Give yourself some time to get used to this area. Clicking on any of the keys produces a note. If you click in any of the measures, it'll play a note at that point. Clicking and dragging to the right will cause it to play the note over the specified time frame. Notice that Right-Clicking and dragging will cause a red line to appear. This will delete whatever it covers. Practice to make sure you understand how it will effect your music. Something else to note. Notice how above the keyboard is the exact same purple line as in the Unit Tab. This is exactly what will appear there, as well. A solid yellow line. Switch back and forth to study the relation.

The Green and Red Bars

One of the more interesting ideas that was implimented was The Green Bar, and The Red Bar. The Green Bar is used to edit your music. It's the software's form of Highlighting. You can select an area from one or multiple instruments to copy and paste into different areas. Let's give this a try. While in the Keyboard Tab you can click and drag to select parts of the music. Right-clicking shows you actions you can take after. While in the Unit Tab You can do the same thing, but with multiple instruments by selecting them while holding down CTRL.

The Red Bar

The red bar is a control function that allows you to specify where you wish to (temporarily) start the song from. This is useful for long songs where you cannot possibly sit there waiting to get to the part you need to hear. You can specify the End as well, just in case you want to see how something loops alone, without playing the whole song. The red bar also allows you to specify Repeats. Right-clicking on the red bar allows you to place the beginning and end of a repeat. What will happen is during the song, if the song ends, it will return to the repeat instead of the beginning of the song. (For some reason, there's a Last function, but all it does is set the end of the song early, the same as End.) Try working with these tools in order to make longer songs easier to accomplish.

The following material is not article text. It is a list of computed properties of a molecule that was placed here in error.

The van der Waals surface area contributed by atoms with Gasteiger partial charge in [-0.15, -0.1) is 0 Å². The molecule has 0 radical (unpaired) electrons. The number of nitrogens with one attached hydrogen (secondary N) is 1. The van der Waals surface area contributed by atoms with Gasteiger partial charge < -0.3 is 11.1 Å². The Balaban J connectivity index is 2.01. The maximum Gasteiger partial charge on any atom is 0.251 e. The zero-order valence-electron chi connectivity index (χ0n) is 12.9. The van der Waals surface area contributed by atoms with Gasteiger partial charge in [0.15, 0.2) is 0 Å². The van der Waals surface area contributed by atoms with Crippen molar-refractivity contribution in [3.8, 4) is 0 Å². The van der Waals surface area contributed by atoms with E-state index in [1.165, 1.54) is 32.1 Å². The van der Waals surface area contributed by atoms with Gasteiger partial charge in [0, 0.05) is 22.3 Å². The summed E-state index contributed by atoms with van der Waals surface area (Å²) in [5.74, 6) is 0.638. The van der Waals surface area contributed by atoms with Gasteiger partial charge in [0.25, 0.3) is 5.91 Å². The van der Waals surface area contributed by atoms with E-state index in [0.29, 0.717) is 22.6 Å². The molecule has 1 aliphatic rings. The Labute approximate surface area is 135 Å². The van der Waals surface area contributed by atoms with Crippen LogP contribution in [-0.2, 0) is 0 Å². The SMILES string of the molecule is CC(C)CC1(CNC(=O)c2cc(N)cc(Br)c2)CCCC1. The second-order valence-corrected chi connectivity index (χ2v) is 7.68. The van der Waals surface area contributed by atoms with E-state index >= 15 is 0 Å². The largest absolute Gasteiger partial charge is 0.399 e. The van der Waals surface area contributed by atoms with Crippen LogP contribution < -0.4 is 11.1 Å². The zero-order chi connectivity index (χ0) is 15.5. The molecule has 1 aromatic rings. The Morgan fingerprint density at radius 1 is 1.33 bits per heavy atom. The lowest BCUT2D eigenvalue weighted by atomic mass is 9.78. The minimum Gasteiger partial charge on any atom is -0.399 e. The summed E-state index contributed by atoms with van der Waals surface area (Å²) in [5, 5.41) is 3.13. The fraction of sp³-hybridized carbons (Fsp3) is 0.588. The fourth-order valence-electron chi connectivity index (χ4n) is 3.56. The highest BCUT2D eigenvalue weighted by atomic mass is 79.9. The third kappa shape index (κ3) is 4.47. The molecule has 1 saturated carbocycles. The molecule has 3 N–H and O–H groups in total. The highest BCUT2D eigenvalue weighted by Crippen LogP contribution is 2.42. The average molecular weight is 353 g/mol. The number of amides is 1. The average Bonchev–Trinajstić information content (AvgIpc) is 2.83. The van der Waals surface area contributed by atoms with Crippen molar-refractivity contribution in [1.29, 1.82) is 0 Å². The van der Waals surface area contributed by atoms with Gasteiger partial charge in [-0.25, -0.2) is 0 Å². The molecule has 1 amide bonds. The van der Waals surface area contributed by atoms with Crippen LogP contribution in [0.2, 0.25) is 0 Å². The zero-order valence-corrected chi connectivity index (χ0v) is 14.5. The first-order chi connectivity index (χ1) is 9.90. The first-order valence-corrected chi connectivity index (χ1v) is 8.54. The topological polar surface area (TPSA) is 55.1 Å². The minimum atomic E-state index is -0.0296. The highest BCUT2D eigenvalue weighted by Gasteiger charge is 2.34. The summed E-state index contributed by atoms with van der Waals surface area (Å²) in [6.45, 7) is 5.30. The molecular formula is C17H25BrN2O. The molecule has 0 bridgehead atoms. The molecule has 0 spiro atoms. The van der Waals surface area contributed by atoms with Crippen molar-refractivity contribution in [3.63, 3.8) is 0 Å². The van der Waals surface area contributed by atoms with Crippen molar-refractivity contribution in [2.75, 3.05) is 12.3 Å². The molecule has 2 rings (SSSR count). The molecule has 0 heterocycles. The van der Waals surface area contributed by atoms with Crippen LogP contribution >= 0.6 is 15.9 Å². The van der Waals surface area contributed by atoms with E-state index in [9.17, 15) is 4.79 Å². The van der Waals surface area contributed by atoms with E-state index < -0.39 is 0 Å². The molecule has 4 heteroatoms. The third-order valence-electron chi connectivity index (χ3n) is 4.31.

Zoom and Division

The Zoom and Division tool is a neat and needed feature. Up to now, you've probably noticed that when you hover your mouse over the measures, lines show up that specify 4 notes per beat of the measure. At the top, you can specify different notes per beat, as well, as being able to zoom in on the music in order to make it easier to get in those faster and harder to click notes.


You may remember before how "effects" were mentioned, and I said I'd go over them later. Welcome to later. Effects are echos that can be placed on certain instrument groups. You have 2 effects, and 4 instrument groups. (Why this is, I'm unsure.) Go into the effects menu and edit Delay[0]. Frequency is to specify how far apart the echos are, and Rate is to specify how loud each progressive echo is. And Group is which Instrument Group you're placing this effect on.